Desperate for a Fix
Using shop theft and a Second Chance Programme to get tough on the causes of prolific drug-addicted offending
Heroin and crack cocaine, along with the recent explosion in New Psychoactive Substances, are not only blighting communities but drive as much as 50 per cent of all acquisitive crime, and 70 per cent of shop thefts.
Police recorded shop theft topped 385,000 offences last year, but the true figure, based on Home Office assumptions, is closer to 38 million offences. In 2017, we estimate shop theft cost £6.3bn – equivalent to £270 for every household in the country – and more than the average household’s monthly grocery shop.
At the same time, offenders with 36 or more previous convictions or cautions are responsible for an increasing proportion of theft offences dealt with by the criminal justice system – growing from 39 percent in 2010 to more than 60 per cent last year. Over the same period, the even more prolific cohort of offenders, with more than 60 previous convictions, has doubled.
At the root of this problem is a complete failure to tackle the addictions that fuel the bulk of theft, with offenders cycling through a criminal justice system that offers fines, community sentences, short prison sentences and threats, but nothing compelling in the way of true rehabilitation.
It is a broken system that demands fixing and this paper proposes a new sentencing option that would simultaneously offer the offenders a chance of long term recovery, while providing the victims of crime with respite.
Like the crunch of broken glass underfoot – from yet another car repeatedly broken into – or the “broken windows” that signal ungoverned spaces and communities in decay, shop theft speaks to similarly challenging and pervasive social ills among some of the poorest in modern Britain.
As part of our work we have heard evidence that shop theft can be bound up with poorly addressed mental health, while others use the mental health “card” to evade responsibility. In some cases, welfare reform – where it has seen individuals either face a period without benefits or receive reduced payments – is offered as explanation. Gambling has become more accessible, whether through “crack cocaine” fixed odds betting terminals (FOBTs) or virtual roulette wheels and bingo online, resulting in many developing gambling problems that see precious funds leave their pockets, leaving little to stock the fridge or pay the rent.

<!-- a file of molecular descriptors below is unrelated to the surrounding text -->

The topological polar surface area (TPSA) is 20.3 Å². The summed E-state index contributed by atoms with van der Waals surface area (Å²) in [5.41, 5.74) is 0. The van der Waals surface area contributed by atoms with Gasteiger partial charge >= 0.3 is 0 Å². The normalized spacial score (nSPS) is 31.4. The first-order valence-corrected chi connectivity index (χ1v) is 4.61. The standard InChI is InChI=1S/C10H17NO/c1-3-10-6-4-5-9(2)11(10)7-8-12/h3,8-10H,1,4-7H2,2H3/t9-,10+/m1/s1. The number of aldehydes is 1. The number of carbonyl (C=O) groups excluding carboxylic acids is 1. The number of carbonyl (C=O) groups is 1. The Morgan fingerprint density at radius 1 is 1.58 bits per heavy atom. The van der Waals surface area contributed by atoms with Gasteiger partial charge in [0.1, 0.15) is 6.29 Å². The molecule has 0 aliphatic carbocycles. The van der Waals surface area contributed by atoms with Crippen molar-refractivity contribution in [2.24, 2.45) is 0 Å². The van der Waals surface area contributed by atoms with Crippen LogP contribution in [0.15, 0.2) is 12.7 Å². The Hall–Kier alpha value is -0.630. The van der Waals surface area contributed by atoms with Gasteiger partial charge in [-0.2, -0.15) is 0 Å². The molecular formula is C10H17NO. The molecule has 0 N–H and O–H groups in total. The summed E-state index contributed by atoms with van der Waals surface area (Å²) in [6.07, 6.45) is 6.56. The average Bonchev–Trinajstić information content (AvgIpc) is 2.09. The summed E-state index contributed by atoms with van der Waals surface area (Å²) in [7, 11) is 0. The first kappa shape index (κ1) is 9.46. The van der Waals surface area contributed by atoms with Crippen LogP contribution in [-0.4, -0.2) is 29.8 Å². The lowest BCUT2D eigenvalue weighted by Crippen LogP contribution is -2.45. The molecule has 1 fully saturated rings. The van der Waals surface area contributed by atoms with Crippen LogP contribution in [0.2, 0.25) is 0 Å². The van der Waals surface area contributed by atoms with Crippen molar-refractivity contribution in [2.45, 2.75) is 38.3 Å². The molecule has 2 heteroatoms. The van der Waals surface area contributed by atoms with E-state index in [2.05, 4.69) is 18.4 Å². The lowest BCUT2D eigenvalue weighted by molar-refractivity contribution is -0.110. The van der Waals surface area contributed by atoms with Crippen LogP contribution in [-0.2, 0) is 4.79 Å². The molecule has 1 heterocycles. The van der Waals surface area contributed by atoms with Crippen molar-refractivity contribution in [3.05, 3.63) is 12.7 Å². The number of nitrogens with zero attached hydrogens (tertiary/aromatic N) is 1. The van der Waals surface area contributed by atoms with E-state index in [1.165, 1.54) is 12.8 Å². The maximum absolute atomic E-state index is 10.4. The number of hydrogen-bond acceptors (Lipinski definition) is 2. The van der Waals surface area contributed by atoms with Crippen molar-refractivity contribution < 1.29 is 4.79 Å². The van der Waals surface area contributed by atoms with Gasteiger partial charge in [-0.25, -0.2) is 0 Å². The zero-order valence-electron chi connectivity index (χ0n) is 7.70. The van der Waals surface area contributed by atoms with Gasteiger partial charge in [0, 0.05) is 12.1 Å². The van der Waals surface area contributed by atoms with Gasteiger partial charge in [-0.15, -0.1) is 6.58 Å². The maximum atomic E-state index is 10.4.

We have also heard how individuals with poor financial literacy find themselves taking out expensive payday and other loans. The desire for the latest mobile phone, gadgets, or paid-for television and entertainment packages simply outstrips what even a generous welfare system can sustain.
A lack of confidence or an unwillingness to cook at home, further erodes the real value of household budgets and welfare payments. Finally, we heard that the combination and compounding of these and related issues fuels a false narrative for some that their offending is driven by need, rather than the product of a lifestyle.
But these issues are themselves dwarfed by the problems of substance misuse and drug addiction. Traditional hard drugs, like heroin and crack cocaine, and the more recent explosion in New Psychoactive Substances (NPS), more commonly known as “Spice”, are blighting communities and driving a significant volume of acquisitive crime. Up to 50 per cent of all acquisitive crime is committed by those with a heroin or crack cocaine problem. The proportion increases to 70 per cent for shop theft.